In theory, the whole development of the market digitally should be to the benefit of independents. Online, people are more likely to download catalogue, they’re more likely to download lesser-known bands - and that’s good for independents.
Read More | BBC News
It seems not everyone agrees with the RIAA’s bullying techniques. On Monday, a Federal Court in Michigan overturned the RIAA’s case against the mother of a 13 year old girl accused of file swapping. Judge Lawrence P. Zatkoff dismissed the lawsuit with prejudice due to the fact that the girl’s mother couldn’t be held responsible for her daughter’s downloading habits. Don’t get too excited though - Judge Zatkoff did say in his decision that case was dismissed without prejudice to any other person other than the defendant, so I think it’s more than safe to say this isn’t the last time we’ll be hearing from the greedy plaintiff that is the RIAA.
Read More | The Inquirer
If you liked the iBall then you’ll love Oregon Scientific’s sleekly designed 2.1 CD system. It plays MP3/WMA CDs and has an AM/FM Tuner. The flat panel speakers are designed to be angled easily. At £299 expect the system to pack a punch later this year upon it’s release.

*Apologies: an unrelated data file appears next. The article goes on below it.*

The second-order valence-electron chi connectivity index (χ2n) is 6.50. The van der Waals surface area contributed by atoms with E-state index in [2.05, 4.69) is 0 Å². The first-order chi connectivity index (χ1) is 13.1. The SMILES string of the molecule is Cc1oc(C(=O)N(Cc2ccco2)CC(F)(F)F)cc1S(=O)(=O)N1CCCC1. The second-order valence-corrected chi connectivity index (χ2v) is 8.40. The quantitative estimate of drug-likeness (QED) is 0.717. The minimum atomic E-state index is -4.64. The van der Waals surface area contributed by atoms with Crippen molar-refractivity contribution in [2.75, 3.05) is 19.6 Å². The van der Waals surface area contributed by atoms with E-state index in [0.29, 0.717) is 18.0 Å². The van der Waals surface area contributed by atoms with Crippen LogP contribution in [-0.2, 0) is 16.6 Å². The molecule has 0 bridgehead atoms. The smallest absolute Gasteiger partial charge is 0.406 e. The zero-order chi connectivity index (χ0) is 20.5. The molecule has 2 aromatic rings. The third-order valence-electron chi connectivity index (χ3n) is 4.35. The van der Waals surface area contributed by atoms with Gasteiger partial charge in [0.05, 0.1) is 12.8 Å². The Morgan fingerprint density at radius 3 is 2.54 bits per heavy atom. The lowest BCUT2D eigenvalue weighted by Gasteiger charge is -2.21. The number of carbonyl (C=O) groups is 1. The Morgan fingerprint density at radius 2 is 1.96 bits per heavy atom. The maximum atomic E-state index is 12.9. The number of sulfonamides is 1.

Read More | Tech Digest
Defenitly one of the most uniquely designed iPod accessories we have seen - the iBall. Made by Oregon Scientific, the iBall is a wireless speaker system that uses 2.4 GHz technology to broadcast up to 100ft. It runs 6-8 hours after a full charge or you can plug in the AC adapter as well. The iBall will be out later this year for a mere $300.
Apple just released iTunes 5.0.1 into the wild:
iTunes 5 features a new even more powerful instant search, including the new Search Bar which helps you find exactly what you are looking for in iTunes or from among 2 million songs on the Music Store, folders for organizing playlists, and new Parental Controls for music, music sharing and podcasts. iTunes 5.0.1 features several stability improvements over iTunes 5.
Those stability problems mentioned include disappearing music and random crashes. Here’s to hoping all that is taken care of. Mac users, check Software Update for the download.
Read More | iTunes
I recently purchased the M-Audio Keystation 49e midi controller and I’m very pleased with it. For the price (129.99) you can’t really beat the quality, which doesn’t surprise me given M-Audio’s impressive track record.